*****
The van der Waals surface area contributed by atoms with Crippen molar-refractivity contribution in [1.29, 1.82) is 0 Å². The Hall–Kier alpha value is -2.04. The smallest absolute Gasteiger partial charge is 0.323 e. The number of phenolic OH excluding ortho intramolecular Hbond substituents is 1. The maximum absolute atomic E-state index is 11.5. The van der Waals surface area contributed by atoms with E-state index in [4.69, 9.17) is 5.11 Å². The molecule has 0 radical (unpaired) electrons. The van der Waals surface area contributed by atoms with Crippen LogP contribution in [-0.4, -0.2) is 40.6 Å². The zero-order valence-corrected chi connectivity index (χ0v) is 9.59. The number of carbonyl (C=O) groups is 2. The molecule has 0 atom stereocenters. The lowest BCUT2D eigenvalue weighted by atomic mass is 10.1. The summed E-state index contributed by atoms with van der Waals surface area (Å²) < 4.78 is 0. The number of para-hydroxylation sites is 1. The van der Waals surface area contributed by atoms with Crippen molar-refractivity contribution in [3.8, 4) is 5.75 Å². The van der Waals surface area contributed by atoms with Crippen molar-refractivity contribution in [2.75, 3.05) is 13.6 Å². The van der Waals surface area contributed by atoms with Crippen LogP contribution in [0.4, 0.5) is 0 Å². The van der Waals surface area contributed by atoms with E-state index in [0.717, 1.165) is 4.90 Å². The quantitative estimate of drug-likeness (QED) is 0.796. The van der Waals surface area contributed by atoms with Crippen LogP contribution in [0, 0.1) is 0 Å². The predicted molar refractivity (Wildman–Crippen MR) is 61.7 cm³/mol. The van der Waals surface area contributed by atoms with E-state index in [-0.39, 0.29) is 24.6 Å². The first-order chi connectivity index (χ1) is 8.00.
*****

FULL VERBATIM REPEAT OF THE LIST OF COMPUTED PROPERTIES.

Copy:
The van der Waals surface area contributed by atoms with Crippen molar-refractivity contribution in [1.29, 1.82) is 0 Å². The Hall–Kier alpha value is -2.04. The smallest absolute Gasteiger partial charge is 0.323 e. The number of phenolic OH excluding ortho intramolecular Hbond substituents is 1. The maximum absolute atomic E-state index is 11.5. The van der Waals surface area contributed by atoms with E-state index in [4.69, 9.17) is 5.11 Å². The molecule has 0 radical (unpaired) electrons. The van der Waals surface area contributed by atoms with Crippen LogP contribution in [-0.4, -0.2) is 40.6 Å². The zero-order valence-corrected chi connectivity index (χ0v) is 9.59. The number of carbonyl (C=O) groups is 2. The molecule has 0 atom stereocenters. The lowest BCUT2D eigenvalue weighted by atomic mass is 10.1. The summed E-state index contributed by atoms with van der Waals surface area (Å²) < 4.78 is 0. The number of para-hydroxylation sites is 1. The van der Waals surface area contributed by atoms with Crippen molar-refractivity contribution in [3.8, 4) is 5.75 Å². The van der Waals surface area contributed by atoms with Crippen molar-refractivity contribution in [2.75, 3.05) is 13.6 Å². The van der Waals surface area contributed by atoms with Crippen LogP contribution in [0.4, 0.5) is 0 Å². The van der Waals surface area contributed by atoms with E-state index in [0.717, 1.165) is 4.90 Å². The quantitative estimate of drug-likeness (QED) is 0.796. The van der Waals surface area contributed by atoms with Crippen LogP contribution in [0, 0.1) is 0 Å². The predicted molar refractivity (Wildman–Crippen MR) is 61.7 cm³/mol. The van der Waals surface area contributed by atoms with E-state index in [-0.39, 0.29) is 24.6 Å². The first-order chi connectivity index (χ1) is 8.00.